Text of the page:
The suit was brought in federal court by two anonymous women last year. The product, which the firm dubs the "Number 1 Couples Vibrator," allows users to adjust intensity and vibration patterns using a smartphone, and can be controlled long-distance, allowing raunchy couples to "play together even when apart."
Distance is no object — even a couple on opposite sides of the globe can have a lascivious time. We-Vibe devices retail for between US$130 and US$227.
Despite the device's apparent standing with lustful twosomes, in September 2016, it was revealed confidential data was being collected by the sex toy while in use, and sent back to Standard Innovation. Seized info included pattern and intensity levels of vibrations, device temperature, time and length of use, and customer email addresses.
The suit alleged Standard Innovation was "intercepting and monitoring electronic communications between a user's smartphone and the device, then collecting and transmitting this data to servers" at the firm's Canada headquarters.
Eve-Lynn Rapp, attorney at Edelson law firm that filed the suit, told Sputnik in September 2016 that the company did not disclose that this kind of personal information would be monitored or collected, so users actually had no idea what they were effectively sharing.
"When Windows or Apple want to track your diagnostic information about how you read your word document, they actually ask you. There is nothing like that over here in this lawsuit. The device was actually tracking IP addresses. So if you were using a smartphone or if you are logged into your wireless network at your home, there is an IP address that can identify you," Rapp said.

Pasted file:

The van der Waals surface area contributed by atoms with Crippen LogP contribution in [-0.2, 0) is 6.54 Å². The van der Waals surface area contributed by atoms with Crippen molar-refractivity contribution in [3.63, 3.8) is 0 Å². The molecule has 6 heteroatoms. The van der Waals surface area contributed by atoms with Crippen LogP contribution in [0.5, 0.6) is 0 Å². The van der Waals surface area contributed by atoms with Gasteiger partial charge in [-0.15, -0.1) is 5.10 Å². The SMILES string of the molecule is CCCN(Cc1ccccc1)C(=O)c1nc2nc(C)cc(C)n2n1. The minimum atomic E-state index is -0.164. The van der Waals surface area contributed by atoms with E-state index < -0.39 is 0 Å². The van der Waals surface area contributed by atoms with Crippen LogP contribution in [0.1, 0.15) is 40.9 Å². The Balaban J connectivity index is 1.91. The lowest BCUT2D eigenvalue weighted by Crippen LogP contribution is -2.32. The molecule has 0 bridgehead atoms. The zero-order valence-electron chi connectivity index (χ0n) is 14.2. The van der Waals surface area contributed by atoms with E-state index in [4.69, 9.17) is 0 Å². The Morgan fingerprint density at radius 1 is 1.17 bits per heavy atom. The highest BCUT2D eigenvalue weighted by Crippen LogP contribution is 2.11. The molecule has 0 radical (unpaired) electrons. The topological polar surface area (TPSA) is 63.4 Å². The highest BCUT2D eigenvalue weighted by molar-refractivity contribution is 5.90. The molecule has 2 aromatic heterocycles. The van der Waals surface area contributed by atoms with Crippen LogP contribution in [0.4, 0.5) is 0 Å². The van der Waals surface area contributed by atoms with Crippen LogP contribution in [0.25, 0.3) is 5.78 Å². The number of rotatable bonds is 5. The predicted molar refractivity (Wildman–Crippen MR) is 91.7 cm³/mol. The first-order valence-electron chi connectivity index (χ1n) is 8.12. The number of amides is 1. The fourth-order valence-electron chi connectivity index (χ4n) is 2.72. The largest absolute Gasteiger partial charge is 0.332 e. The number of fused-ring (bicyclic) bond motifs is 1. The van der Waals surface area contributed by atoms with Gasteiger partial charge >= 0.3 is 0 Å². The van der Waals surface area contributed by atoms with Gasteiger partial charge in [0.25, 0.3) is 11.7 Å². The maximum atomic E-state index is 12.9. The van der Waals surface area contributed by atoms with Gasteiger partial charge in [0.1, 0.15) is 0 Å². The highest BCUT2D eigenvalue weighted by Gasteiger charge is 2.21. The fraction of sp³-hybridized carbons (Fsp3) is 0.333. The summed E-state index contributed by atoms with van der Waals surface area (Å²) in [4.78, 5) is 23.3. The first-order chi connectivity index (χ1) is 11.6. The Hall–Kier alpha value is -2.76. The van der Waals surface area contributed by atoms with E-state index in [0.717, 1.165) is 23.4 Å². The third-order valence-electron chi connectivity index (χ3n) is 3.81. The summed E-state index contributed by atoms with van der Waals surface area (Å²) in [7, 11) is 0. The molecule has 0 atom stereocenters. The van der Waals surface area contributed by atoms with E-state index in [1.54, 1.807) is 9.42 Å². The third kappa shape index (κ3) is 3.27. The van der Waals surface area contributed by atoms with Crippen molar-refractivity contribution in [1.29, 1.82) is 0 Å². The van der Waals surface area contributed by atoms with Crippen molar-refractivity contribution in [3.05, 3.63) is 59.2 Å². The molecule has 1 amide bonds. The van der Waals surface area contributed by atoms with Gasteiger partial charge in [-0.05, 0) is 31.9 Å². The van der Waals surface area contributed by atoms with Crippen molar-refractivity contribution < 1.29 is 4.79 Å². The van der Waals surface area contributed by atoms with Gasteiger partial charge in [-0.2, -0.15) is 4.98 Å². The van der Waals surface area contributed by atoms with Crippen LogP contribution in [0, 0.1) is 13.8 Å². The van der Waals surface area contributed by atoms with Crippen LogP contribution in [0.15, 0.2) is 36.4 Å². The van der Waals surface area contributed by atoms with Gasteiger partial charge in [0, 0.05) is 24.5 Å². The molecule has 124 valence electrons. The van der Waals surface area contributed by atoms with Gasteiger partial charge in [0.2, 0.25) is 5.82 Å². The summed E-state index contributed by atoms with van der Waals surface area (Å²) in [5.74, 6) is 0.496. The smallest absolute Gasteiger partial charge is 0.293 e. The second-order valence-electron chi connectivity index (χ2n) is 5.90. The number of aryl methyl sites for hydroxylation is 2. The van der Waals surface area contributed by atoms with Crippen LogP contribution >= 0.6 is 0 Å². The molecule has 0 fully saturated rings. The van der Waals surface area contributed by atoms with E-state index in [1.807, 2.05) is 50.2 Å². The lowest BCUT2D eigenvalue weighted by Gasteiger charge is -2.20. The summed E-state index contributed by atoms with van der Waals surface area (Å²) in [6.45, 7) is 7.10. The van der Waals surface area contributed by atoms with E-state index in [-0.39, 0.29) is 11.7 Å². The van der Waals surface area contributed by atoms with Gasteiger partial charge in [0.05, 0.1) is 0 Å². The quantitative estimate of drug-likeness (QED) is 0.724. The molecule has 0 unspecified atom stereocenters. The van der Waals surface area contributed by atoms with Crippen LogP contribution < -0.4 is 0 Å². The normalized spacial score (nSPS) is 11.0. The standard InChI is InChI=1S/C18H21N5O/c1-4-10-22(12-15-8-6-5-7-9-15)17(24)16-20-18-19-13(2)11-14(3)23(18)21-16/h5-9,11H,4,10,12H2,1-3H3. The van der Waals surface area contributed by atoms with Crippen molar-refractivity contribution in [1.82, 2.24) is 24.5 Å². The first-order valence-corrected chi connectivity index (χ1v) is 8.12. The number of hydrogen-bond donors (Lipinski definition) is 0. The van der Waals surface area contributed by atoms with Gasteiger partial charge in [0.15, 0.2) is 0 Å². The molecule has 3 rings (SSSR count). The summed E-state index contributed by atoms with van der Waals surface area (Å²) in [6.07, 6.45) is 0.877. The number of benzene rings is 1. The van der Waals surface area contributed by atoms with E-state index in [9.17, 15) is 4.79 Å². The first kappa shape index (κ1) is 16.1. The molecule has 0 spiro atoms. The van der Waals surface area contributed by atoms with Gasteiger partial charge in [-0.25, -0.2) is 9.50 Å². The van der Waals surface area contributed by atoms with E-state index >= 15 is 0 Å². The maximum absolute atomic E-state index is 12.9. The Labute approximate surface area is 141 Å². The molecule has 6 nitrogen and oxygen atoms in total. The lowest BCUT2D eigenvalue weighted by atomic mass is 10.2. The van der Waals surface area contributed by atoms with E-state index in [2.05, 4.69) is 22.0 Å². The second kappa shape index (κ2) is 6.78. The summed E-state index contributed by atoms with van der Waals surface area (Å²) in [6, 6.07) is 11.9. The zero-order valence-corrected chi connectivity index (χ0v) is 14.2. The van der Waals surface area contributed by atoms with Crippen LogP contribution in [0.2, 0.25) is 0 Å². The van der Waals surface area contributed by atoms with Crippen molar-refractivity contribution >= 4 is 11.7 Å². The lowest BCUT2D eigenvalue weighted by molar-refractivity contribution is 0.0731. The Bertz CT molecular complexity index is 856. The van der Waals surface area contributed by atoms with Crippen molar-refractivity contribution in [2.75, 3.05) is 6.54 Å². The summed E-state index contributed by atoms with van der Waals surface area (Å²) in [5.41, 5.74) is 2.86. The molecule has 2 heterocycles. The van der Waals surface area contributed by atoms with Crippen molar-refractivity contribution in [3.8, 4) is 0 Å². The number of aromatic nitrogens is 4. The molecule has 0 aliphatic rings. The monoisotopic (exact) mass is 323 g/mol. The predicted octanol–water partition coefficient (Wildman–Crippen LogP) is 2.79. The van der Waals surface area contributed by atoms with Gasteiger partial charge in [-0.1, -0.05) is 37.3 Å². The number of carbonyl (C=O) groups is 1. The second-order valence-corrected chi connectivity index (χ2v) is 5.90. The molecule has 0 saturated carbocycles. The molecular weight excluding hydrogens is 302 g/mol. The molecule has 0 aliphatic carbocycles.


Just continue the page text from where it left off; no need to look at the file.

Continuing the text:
A spokesperson for Standard Innovation said the information was stored to improve products and "for diagnostic purposes," and only used in aggregate, non-identifiable forms.
Court documents state the settlement agreement achieves the dual purpose of the suit by providing both "significant monetary compensation" and cessation of the firm's "allegedly invasive" information collection practices. As part of the settlement, Standard Innovation was required to establish two settlement classes: an "app class" for app users, and a "purchaser class" for those who only purchased and used the device.
According to court documents, around 300,000 people purchased Bluetooth-enabled We-Vibe products, with a third of those also using the app. The settlement entitles any purchaser to claim up to US$150, while app users can receive up to US$7,434, although it is expected that purchasers of the device will only receive around US$30, while app users will receive a mere US$380.
Standard Innovation's spokesperson said the firm took customer privacy and data security seriously, and had responded "rapidly" to privacy and security concerns around the app.
"We enhanced our privacy notice, increased app security, provided customers more choice in the data they share, and we continue to work with leading privacy and security experts to improve the app."
Standard Innovation has also agreed to destroy all offending data it collected.
Privacy concerns about the device were first raised in August 2015, during the DefCon hacker conference in Las Vegas, when a presenter hacked a We-Vibe vibrator. While the device was only hackable from a very short distance, as a computer needed to be within Bluetooth range to control it, the prospect still alarmed users.